Herbie’s top 10 tips for writing

Herbie wants to be a writer. He has been with Valuable Content on work experience this week, and we think he has a very bright future. In this article he shares some useful writing tips – a few lessons you may have forgotten from your school days.

Before my work experience with Sonja, I had no idea of the amount of time and effort people must put into their companies. From reading her book, I began to understand the depth which people go into in order to ensure their company is able to thrive in such competitive markets. From distributing content using social media to the importance of SEO, it seems that people leave no stone uncovered in terms of optimising their business.

So I am shocked that despite this enormous investment of time and effort, many people are still making the most basic of grammatical errors. The sorts of errors that despite being small, could potentially do huge damage to a company’s credibility.

How I can help

To tackle this problem, I’m going to take you back to school, and share with you my top ten tips for writing.

1. Know your ‘their’, ‘they’re’ and ‘there

  • Use there when referring to a place. E.g “Over there by the tree”
  • Use their to indicate possession. E.g “My friends ate their lunch”
  • Use they’re when shortening from they are. E.g “They’re innocent”

2. Know ‘your’ from ‘you’re’

  • Use your to indicate possession. E.g “Your trainers are blue”
  • Use you’re as a contraction of you are. E.g “You’re reading this at the moment”

3. It’s vs. its

  • Use it’s as a contraction of it is. E.g “It’s difficult to write an essay”
  • Use its to indicate possession. E.g “The cat licked its paws”

4. Paragraph effectively

Unless you want your reader to feel like they’re wading through a swamp of words, paragraph your writing. Each paragraph should raise another point.

5. Cut out the jargon

People will almost always be visiting your website looking to solve a problem they have. So skip the technicalities and get to the point.

6. Be vivid

Don’t allow your writing to fall into the trap of becoming a monotone lecture. Use emotive verbs to add speed and poignancy. Swoop, boost, and soar.

7. Make them think

People don’t like being lectured to. Involve the reader by asking a question. It’s a great way to engage them further.

8. Vary your sentences

Cramming lots of information into a huge sentence littered with commas is a sure way to lose your reader’s interest. Imitate natural speech with different sentence structures to keep your writing varied.

9. Headlines are handy

If people are looking for a specific piece of information, it’s likely that they’ll skim read your writing. Including headlines makes it far easier for the reader to do this.

10. Edit, edit, edit

After writing, leave it for a few minutes and then come back to it to edit. This allows you to approach your writing from the reader’s point of view. It will also help you to pick out simple errors as well as edit sentences to make the piece an easier read.

Is there anything that you learned at school that you think others have forgotten now they are in business?


Other articles on writing

Thanks to Piers and David at Atomic Smash for helping Herbie to create the image (and challenging him to table tennis too!).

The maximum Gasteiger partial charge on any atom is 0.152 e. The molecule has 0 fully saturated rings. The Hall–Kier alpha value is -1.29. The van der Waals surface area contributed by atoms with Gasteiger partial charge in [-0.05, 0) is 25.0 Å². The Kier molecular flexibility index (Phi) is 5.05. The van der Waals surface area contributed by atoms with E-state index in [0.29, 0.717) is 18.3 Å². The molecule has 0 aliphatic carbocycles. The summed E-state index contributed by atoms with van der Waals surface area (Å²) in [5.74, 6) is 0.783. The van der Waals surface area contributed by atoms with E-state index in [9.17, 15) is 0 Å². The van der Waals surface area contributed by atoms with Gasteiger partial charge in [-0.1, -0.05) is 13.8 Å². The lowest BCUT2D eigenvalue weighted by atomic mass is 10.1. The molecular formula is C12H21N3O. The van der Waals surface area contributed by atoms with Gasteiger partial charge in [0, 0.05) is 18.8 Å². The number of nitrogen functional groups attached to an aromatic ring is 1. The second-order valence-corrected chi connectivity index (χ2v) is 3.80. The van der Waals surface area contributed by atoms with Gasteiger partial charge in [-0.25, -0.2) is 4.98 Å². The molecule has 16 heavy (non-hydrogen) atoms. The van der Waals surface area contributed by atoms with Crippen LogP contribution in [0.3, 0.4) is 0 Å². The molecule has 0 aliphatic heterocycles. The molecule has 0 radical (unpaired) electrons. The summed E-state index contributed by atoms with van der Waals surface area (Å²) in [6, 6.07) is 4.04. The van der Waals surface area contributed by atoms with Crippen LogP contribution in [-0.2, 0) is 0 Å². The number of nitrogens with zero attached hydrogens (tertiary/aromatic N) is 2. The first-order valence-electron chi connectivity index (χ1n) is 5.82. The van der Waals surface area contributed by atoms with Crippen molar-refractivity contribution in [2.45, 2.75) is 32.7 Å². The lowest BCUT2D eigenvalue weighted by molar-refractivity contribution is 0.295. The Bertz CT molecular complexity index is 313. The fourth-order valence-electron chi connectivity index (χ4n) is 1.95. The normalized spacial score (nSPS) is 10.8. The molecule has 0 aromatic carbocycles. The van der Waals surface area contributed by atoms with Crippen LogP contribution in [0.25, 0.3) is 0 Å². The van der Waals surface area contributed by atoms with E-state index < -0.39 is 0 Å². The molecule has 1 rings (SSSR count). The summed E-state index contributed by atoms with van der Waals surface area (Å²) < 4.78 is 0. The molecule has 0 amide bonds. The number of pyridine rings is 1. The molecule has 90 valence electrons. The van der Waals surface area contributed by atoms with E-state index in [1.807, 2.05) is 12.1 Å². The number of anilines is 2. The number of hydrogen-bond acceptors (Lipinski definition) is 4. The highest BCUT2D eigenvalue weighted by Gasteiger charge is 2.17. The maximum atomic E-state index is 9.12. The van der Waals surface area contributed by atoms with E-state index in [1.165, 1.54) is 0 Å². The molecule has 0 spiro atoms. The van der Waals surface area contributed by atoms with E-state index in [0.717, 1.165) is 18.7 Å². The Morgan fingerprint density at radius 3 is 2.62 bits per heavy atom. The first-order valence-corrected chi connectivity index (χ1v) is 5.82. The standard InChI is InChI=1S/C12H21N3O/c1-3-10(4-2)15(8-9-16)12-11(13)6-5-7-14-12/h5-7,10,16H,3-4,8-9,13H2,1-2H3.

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9 Comments

  1. Thanks Herbie! Fantastic post – well written, well said. Good luck with all that you do and thanks for a great work experience week with Valuable Content.

    Reply
  2. I’m so glad you pulled out the ‘big three’ grammar guns first on your list…a great article. Thanks for your help on my project this week. You put tip 10 to good use!

    Reply
  3. Great stuff Herbie! Sorry to have missed you this week but I’ve heard glowing reports. You write with real confidence, straight to the point – thanks for this! All the best with your future projects and plans, and get in touch when you want some design or illustration advice.

    Reply
  4. Love it. I have a ‘red pen’ strategy with any CV I review. Whether I’m recruiting for my own company, or assisting a client, if the red pen comes out more then three times the CV is disregarded.

    My current pet hate is the misuse of ‘yourself’… “our services could be of great benefit to yourself.” I’m also a bit of a stickler for the correct usage of ‘less’ and ‘fewer.’ That’s less mass, fewer items.

    Thanks Herbie. Great tips.

    Reply
  5. Brilliantly written post! Nothing stops me reading something faster than an incorrect there/their/they’re or your/you’re. I personally struggle with Number 8 – can’t keep my sentences short but this post is a good reminder for me. Thanks, Herbie! Keep up the great writing.

    Reply
  6. Well done Herbie – I wish I didn’t make so many of those mistakes myself. It is a good job that I have a 1st class editor to sort out these silly things with the books I write.

    Good luck becoming a writer!

    Reply
  7. Brilliant tips Herbie, would have been good to have you around to check my work. I get all the spelling right but the letters are sometimes not in the right order!

    Good luck with writing and keep up the attention to detail.

    Reply
  8. Embarrassed to admit that we get it wrong too Herbie! Just noticed a ‘who’s’ and ‘whose’ error! Thanks for keeping us on our toes.

    Reply
  9. Well written Herbie! You described perfectly the errors that are commonly made by all of us at some time – and I am very old!

    Reply

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